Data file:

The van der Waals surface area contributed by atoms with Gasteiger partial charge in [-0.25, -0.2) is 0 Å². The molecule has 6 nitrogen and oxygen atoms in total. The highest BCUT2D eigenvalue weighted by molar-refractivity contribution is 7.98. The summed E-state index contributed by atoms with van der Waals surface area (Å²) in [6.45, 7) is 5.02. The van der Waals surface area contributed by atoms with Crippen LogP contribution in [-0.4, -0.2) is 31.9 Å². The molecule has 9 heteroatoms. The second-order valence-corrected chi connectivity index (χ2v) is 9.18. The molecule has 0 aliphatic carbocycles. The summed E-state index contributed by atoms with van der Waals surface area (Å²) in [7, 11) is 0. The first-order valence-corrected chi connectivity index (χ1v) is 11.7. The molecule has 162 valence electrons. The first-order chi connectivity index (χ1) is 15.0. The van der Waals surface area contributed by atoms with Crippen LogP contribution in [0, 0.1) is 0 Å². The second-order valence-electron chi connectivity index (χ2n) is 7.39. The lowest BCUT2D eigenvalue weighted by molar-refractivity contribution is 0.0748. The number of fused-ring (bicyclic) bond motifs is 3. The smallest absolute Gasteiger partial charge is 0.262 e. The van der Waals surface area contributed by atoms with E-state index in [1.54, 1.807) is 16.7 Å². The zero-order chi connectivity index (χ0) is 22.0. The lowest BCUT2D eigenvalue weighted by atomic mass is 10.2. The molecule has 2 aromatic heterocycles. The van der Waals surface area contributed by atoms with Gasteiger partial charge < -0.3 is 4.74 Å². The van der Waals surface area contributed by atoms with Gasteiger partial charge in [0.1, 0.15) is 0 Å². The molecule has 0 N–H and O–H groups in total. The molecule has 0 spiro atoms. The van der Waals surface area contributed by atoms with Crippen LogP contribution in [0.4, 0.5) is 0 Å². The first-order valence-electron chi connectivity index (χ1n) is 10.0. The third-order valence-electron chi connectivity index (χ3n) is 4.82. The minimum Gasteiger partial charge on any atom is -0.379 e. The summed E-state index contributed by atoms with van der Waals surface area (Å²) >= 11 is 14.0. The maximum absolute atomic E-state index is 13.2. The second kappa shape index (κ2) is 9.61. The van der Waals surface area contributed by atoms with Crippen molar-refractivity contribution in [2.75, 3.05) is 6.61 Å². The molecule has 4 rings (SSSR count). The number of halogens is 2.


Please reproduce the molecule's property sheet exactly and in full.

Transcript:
The van der Waals surface area contributed by atoms with Gasteiger partial charge in [-0.25, -0.2) is 0 Å². The molecule has 6 nitrogen and oxygen atoms in total. The highest BCUT2D eigenvalue weighted by molar-refractivity contribution is 7.98. The summed E-state index contributed by atoms with van der Waals surface area (Å²) in [6.45, 7) is 5.02. The van der Waals surface area contributed by atoms with Crippen LogP contribution in [-0.4, -0.2) is 31.9 Å². The molecule has 9 heteroatoms. The second-order valence-corrected chi connectivity index (χ2v) is 9.18. The molecule has 0 aliphatic carbocycles. The summed E-state index contributed by atoms with van der Waals surface area (Å²) in [7, 11) is 0. The first-order valence-corrected chi connectivity index (χ1v) is 11.7. The molecule has 162 valence electrons. The first-order chi connectivity index (χ1) is 15.0. The van der Waals surface area contributed by atoms with Crippen LogP contribution in [0, 0.1) is 0 Å². The second-order valence-electron chi connectivity index (χ2n) is 7.39. The lowest BCUT2D eigenvalue weighted by molar-refractivity contribution is 0.0748. The number of fused-ring (bicyclic) bond motifs is 3. The smallest absolute Gasteiger partial charge is 0.262 e. The van der Waals surface area contributed by atoms with E-state index in [1.54, 1.807) is 16.7 Å². The zero-order chi connectivity index (χ0) is 22.0. The lowest BCUT2D eigenvalue weighted by atomic mass is 10.2. The molecule has 2 aromatic heterocycles. The van der Waals surface area contributed by atoms with Gasteiger partial charge < -0.3 is 4.74 Å². The van der Waals surface area contributed by atoms with Gasteiger partial charge in [0.1, 0.15) is 0 Å². The molecule has 0 N–H and O–H groups in total. The molecule has 0 spiro atoms. The van der Waals surface area contributed by atoms with Crippen LogP contribution in [0.4, 0.5) is 0 Å². The first-order valence-electron chi connectivity index (χ1n) is 10.0. The third-order valence-electron chi connectivity index (χ3n) is 4.82. The minimum Gasteiger partial charge on any atom is -0.379 e. The summed E-state index contributed by atoms with van der Waals surface area (Å²) >= 11 is 14.0. The maximum absolute atomic E-state index is 13.2. The second kappa shape index (κ2) is 9.61. The van der Waals surface area contributed by atoms with Crippen molar-refractivity contribution in [2.75, 3.05) is 6.61 Å². The molecule has 4 rings (SSSR count). The number of halogens is 2.